listening

Listening Past a Writer’s Block

At the end of the summer, an old friend asked about the latest writing venture I was working on. The question was nothing out of the ordinary from this man who, for years, has been one to wave a fan at whatever burning embers he saw in my creative hearth before I ever trusted the heat glowing there. I had no answer. I wasn’t writing and I hadn’t for at least a month.

After a pretty steady stream of short stories, various essays, and some novel development, I was in a place that many call Writer’s Block. I’ve driven down that particular block a few times, seen the various shanties and campsites of other lost, muse-abandoned creatives waiting for their purgatorial moment to pass. What I was experiencing looked nothing like this. But in my determination to figure out why I was not inclined to write, I considered that I might be in a different part of the same neighborhood as Writer’s Block. I started to question if I was really a Writer at all.

Photo by Maggie Stein.

Summer turned to autumn. Leaves turned yellow, orange, red just before the first big snowfall. I headed up to the mountains to help a friend split wood for the oncoming winter and expand his deck. It’s a yearly tradition that gets me out of the city, off the technology, and into simple things. It’s a day of pure, high-altitude, manual labor that requires more endurance than thought. Few words are spoken.

We worked from sunrise to sunset, fingers slowly losing feeling as the light disappeared and the cold filled the air.  The following morning, I had nothing to do but keep my coffee warm and listen to that silence that comes when there is no perpetual humming of cars blazing down concrete streets, no semis jake-braking their diesel engines like the gurgling sigh of a dragon, no sirens of emergency or pursuit. The only noise that time of year in those mountains is wind blowing through pine trees, snowing the Aspen leaves in golden blizzards.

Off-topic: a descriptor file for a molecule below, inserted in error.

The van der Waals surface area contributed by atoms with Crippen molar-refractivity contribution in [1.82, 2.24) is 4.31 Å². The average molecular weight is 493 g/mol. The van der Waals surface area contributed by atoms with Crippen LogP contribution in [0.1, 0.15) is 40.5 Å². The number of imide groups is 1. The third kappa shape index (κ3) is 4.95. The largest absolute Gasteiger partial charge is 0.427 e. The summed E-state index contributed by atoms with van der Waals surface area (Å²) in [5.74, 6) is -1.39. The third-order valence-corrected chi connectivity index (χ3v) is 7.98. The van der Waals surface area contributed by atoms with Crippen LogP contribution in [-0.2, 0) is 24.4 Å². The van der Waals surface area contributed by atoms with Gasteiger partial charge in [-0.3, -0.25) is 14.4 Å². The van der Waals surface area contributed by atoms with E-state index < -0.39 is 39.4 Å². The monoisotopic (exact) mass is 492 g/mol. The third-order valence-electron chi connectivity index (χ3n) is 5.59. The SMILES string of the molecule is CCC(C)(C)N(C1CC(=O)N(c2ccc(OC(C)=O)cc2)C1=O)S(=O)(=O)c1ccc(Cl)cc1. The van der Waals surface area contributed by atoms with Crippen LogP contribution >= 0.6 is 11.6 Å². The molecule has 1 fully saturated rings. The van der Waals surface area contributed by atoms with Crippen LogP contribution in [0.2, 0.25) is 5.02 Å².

As I listened to that silence I still wondered with an almost grievous angst why my writing seemed to be so dead in the water. I was reading Frederick Buechner’s Now and Then: A Memoir of Vocation. It’s a reminiscence of Buechner’s early days, when he was trying to determine if he was a writer or a minister, or if there was such a place for one who is both:

“Listen to your life. See it for the fathomless mystery that it is. In the boredom and pain of it no less than in the excitement and gladness: touch, taste, smell your way to the holy and hidden heart of it because in the last analysis all moments are key moments, and life is grace.”

Somewhere in the gazing out a massive window on the Collegiate Peaks covered in snow, in letting these words tumble around inside, I “heard” this: “You are a Writer and always will be. You just stepped back to listen for a time before writing again what you hear.”

The anxious questions ceased.

I am like so many: if I spot an interruption on what I believe to be the road to Somewhere, then surely something must be wrong. I will try to force what can’t be forced. In my gazing down the road I expect to see the next key moment, forgetting that they are all key moments.

In all the angst and doubt, all the trying-to-figure-out-where-things-went-awry, it never occurred to me that listening was an option. Listening to hear anew how a story is told, how words play together. Listening to the sound of voice–be it an elderly foreign accent, a little child’s self-musings, a regional dialect with its pauses and short stops. Listening, even, to the noise of everyday life, for that is where texture and characters are shaped. Sometimes there is a legitimate case of Writer’s Block, but what if to simply listen–and not force a thing–is all that is required?

There are plenty of inspirational books and essays out there about the creative process–the kind that make you think you could be the next Wordsworth or Rembrandt. There are even books on the neurological mechanisms of Writer’s Block. There are few that say, “Don’t beat yourself up. Just put the brush, the pen, the camera down…. and listen.” This listening is an art form in itself. How else will the good stories, the kind that speak to the True, ever be heard and, thus, written?

It wasn’t long after that weekend that I ran into the same old friend who asked me again about the latest and greatest words on a page. Instead of conjuring up some frantic cover for anxious unanswered questions, I simply said, “I’m still not writing much if at all. I guess I am listening for a while. Somewhere out of that listening I will write again.”